Researchers at the Indiana University and Stanford University schools of medicine have determined how a "chemical chaperone" does its job in the body, which could lead to a new class of drugs to help reduce the muscle damage caused by heart attacks.
Such drugs would work by restoring the activity of a mutated enzyme, rather than taking the more common approach of blocking the actions of a disease-related protein.
The team, led by Thomas Hurley, Ph.D., associate chair and professor of biochemistry and molecular biology at IU, and Daria Mochly-Rosen, Ph.D., professor of chemical and systems biology at Stanford, report in the journal Nature Structural Biology published online Jan. 10 that the compound, called Alda-1, acts much like a shim to prop up a mutated form of a key enzyme, restoring the enzyme's function.
The enzyme, called ALDH2, plays an important role in metabolizing alcohol and other toxins, including those created by a lack of oxygen in the wake of a heart attack. It also is involved in the metabolism of nitroglycerin, which is used to prevent chest pain (angina) caused by restricted blood flow and oxygen to the heart.
However some people, including about 40 percent of people of East Asian descent, carry a mutated form of the ALDH2 enzyme that does not carry out its intended functions well. People with the mutated form of the enzyme are at increased risk of cardiovascular damage.
The IU and Stanford team reported in 2008 in the journal Science that in laboratory tests Alda-1 bypassed the body's usual signaling system and activated the ALDH2 enzyme directly, reducing damage to heart muscle tissue. That finding raised the possibility of new treatments for heart attacks, methods to protect hearts during open heart surgery, organ transplants, stroke and other situations in which blood flow is interrupted.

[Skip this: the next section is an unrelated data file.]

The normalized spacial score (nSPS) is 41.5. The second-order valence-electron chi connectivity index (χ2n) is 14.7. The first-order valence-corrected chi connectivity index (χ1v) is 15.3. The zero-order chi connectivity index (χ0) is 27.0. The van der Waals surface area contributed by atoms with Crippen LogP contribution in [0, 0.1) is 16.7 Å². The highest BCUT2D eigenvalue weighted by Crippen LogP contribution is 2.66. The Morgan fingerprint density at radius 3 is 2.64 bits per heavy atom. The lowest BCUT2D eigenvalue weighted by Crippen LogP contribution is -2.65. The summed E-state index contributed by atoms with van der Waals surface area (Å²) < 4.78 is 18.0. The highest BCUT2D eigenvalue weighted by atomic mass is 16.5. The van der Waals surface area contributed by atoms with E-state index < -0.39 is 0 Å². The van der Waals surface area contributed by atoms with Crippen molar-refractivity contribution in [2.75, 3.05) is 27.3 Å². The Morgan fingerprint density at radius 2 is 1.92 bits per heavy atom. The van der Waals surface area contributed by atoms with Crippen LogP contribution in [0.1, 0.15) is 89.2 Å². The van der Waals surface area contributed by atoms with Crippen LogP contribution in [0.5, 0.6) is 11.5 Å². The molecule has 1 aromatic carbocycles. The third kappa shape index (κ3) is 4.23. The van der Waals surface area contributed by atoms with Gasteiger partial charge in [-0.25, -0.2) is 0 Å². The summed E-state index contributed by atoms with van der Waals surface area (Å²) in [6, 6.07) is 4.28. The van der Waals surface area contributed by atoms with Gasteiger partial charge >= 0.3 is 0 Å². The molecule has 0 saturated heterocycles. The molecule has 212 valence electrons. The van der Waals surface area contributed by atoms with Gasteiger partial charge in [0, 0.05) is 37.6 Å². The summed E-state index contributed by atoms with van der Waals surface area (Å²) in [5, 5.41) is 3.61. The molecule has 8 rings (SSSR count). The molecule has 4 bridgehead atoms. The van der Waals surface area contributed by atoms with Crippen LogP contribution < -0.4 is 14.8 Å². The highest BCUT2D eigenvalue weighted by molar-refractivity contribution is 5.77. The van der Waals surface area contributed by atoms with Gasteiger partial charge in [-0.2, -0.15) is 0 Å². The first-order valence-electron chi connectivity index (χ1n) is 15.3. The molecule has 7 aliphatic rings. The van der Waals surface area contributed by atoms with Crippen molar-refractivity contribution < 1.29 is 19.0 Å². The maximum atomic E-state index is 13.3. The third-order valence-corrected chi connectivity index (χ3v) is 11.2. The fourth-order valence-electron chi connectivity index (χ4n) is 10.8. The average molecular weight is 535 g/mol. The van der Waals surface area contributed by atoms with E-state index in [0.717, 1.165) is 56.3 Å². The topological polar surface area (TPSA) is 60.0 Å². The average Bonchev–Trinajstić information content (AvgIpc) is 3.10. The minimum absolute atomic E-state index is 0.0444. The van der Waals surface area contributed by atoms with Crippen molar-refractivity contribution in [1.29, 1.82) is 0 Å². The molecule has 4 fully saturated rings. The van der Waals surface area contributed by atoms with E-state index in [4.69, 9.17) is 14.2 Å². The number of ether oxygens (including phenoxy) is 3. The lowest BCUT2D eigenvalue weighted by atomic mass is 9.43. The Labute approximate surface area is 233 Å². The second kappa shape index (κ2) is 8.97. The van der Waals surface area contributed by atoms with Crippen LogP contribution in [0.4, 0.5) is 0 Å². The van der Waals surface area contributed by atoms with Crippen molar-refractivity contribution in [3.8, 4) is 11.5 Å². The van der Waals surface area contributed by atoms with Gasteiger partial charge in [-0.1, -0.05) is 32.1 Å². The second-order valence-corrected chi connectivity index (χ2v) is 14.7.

Their current paper describes how Alda-1 activates the ALDH2 enzyme in a process that Dr. Hurley likens to a woodworking procedure in which Alda-1 attaches to the ALDH2 enzyme at a crucial spot and acts like a shim or wedge to prop it up.
"Because of the mutation in the gene, parts of the protein structure become loose and floppy. Alda-1 reactivates the enzyme by propping up those parts of the structure so they regain normal function," said Dr. Hurley, director of the Center for Structural Biology on the Indiana University-Purdue University Indianapolis campus.
Determining how the Alda-1 compound works will enable the researchers to begin working on alternative compounds that hold more promise as potential drugs. One primary improvement needed is the ability to give the drug orally, rather than by injection, Dr. Hurley said.
"Based on the information from these studies, we're now ready to sit down with medicinal chemists and start designing new analogues by applying our understanding of what we need to leave alone and what we can modify to improve the properties of Alda-1," he said.
He predicted that alternative compounds could be available for testing by mid-2010.
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